Cherries are a true summer treasure — precious little rubies to stain your lips. Here are nine Chicago restaurants where you can enjoy them in sweet, savory, and boozy fashion.
“Growing up in Michigan, the cherry season was right at the beginning of summer,” executive chef Chris Gawronski says. At The Gage, he serves a savory cherry tart ($16) with sweet Michigan cherries, tomatoes, baby radishes, and whipped ricotta on top of a peppercorn short dough dressed with balsamic from Modena, Italy, and fresh-picked garden herbs. “This dish is a representation of the gardens that I had growing up in my backyard and the markets I would go to on the weekends to pick up local cherries from the surrounding farms.”
“I love utilizing seasonal ingredients any time I can in cocktails as well as items in our greenhouse,” says Eden’s mixologist Alex Rydzewski. In the Cherry Valence cocktail ($14), Rydzewski starts with Banks 5 Island rum, which he likes for its clean taste, then adds his house-made cherry cilantro syrup, balancing slight acidic cherries with earthy herbal tones. A little fresh lime juice and elderflower tonic finish off this refreshing summer drink.
“At Mango Pickle we update our bhel puri ($13), a popular street food in Mumbai, to reflect the seasons,” chef and owner Marisa Paolillo says. In summer, that means mixing red cherries and a sweet-sour chutney made of cherry, hibiscus tea, chili powder, and coriander seeds with crispy puffed rice and wheat flat breads. “As soon as the farmers at the Evanston Farmers Market have cherries, we will put it on the menu,” she says.
The roast quail and duck liver royale ($41) is one of the most decadent dishes on Brindille’s summer menu, served with porcini mushrooms, potato mousseline, and garden greens. Chef Carrie Nahabedian contrasts the game meat with a sauce made from cherry pits plus a gastrique of vinegar and the natural cherry sugars. “The cherries pair well with the richness of the quail, which has a filling of duck liver royale mousse,” she says. If that’s not rich enough, the entree comes with a side of bone marrow on brioche toast with garlic and herb butter.
Swift & Sons
Executive pastry chef Leigh Omilinsky fondly remembers eating Rainier cherries on her front porch as a kid and sources her cherries for cherry crisp ($12) from Seedling and Klug farms. “Cherries in particular scream summer to me,” she says. At Swift & Sons, she serves warm clafoutis (a very French baked custard with cherries) filled with cherry pie filling and a pretty lattice pastry crust on top. Fresh tarragon and black pepper vanilla ice cream rounds out the dessert. “I’m not reinventing the wheel here,” she says. “But I wanted to serve a dish that made cherries the star.”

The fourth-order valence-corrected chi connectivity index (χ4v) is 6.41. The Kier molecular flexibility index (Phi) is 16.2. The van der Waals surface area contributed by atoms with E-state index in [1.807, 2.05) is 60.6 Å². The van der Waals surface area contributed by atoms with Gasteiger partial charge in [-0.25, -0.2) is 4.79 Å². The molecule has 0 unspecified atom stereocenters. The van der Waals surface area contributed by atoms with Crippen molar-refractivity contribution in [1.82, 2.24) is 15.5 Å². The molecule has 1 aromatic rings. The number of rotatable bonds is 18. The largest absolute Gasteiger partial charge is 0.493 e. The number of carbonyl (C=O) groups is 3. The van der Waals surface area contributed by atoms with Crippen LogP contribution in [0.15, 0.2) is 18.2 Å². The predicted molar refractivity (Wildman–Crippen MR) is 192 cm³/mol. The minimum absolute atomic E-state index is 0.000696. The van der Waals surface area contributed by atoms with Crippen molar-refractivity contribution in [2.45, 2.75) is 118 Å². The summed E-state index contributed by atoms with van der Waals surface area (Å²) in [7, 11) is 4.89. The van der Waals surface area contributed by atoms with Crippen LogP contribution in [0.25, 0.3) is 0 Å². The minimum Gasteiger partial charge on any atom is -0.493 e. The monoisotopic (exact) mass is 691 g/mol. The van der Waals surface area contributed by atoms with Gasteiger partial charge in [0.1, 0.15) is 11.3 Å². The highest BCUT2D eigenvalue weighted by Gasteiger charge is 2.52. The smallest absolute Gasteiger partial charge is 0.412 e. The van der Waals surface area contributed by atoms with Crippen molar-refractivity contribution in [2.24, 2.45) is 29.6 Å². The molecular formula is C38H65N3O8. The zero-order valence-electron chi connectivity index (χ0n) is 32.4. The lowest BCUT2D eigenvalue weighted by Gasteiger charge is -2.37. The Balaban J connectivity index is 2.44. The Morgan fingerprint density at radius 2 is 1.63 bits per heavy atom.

Prime Midwestern beef filet ($39 for 6 ounces/$48 for 9 ounces) from Meats by Linz is paired with Klug Farm cherries in one of chef Jeff Vucko’s best-selling new summer entrees at Travelle at The Langham Chicago. “We pour the cherry bordelaise sauce table side for effect,” he says. “You can catch all the aromas and this process captivates your senses.” Vucko spices up his romesco sauce with cocoa nibs and cocoa powder and adds charred alliums for a smoky layer of depth.
As a kid, pastry chef Julianna Westgor fondly remembers going to Dairy Queen for Blizzards. “My all-time favorite Blizzard flavor always was and will be Chocolate Cherry Love.” For The Dearborn’s summer menu, she takes this flavor combination and adds some coconut for her chocolate cherry bombe ($13). She blends Valrhona‘s newest 68 percent Sakanti Bali dark chocolate with Caramelia milk chocolate for the mousse, combined with the freshest Michigan cherries.
On Saturdays, Delightful Pastries and Klug Farm are right next to each other at the Division Street Farmers Market. So, it’s only natural that chef Dobra Bielinski uses Klug Farms’ Michigan sour cherries in her cherry muffins ($2.50) that are normally available through July or however long cherries remain in season. The recipe is pretty simple and one Bielinski learned while living in South Africa. “We don’t eat muffins in Poland,” she says, explaining that in Poland, paczki and croissants are preferred pastries. “I use a wet batter that keeps the muffins moist and delicious.”
Bing cherry mille-feuille ($12) at the Waldorf Astoria Chicago‘s brasserie puts a fresh summer twist on the French classic. “We make our pastry cream with crème fraiche, which really brightens the flavor,” pastry chef Ashley Torto says. “Sweet cherries are the perfect combination with that tangy cream.” The rich cherry cream is layered with white chocolate between paper-thin layers of crispy puff pastry. “I will say after all my time in the kitchen, pitting cherries is my least favorite task,” Torto admits. “But at the end of the day, it is totally worth it to have the delicious, juicy fruit as part of any recipe.”
Amber Gibson spends 340 nights a year in hotels searching for the latest and greatest in the travel industry. Her writing and photographs have appeared in print, online, and on the radio for outlets including Four Seasons Magazine, NPR, Saveur, Departures, Rhapsody, Hemispheres, American Way, Private Air, Wine Folly, Plate, Chicago Magazine, Tasting Table, and Serious Eats. She graduated as valedictorian from Northwestern University’s Medill School of Journalism and received a fellowship to attend the 2017 Wine Writers Symposium at Meadowood Napa Valley. Champagne, dark chocolate, and gelato are her biggest weaknesses. She also admires and supports CAASE in Chicago. Follow her adventures on Instagram and Twitter.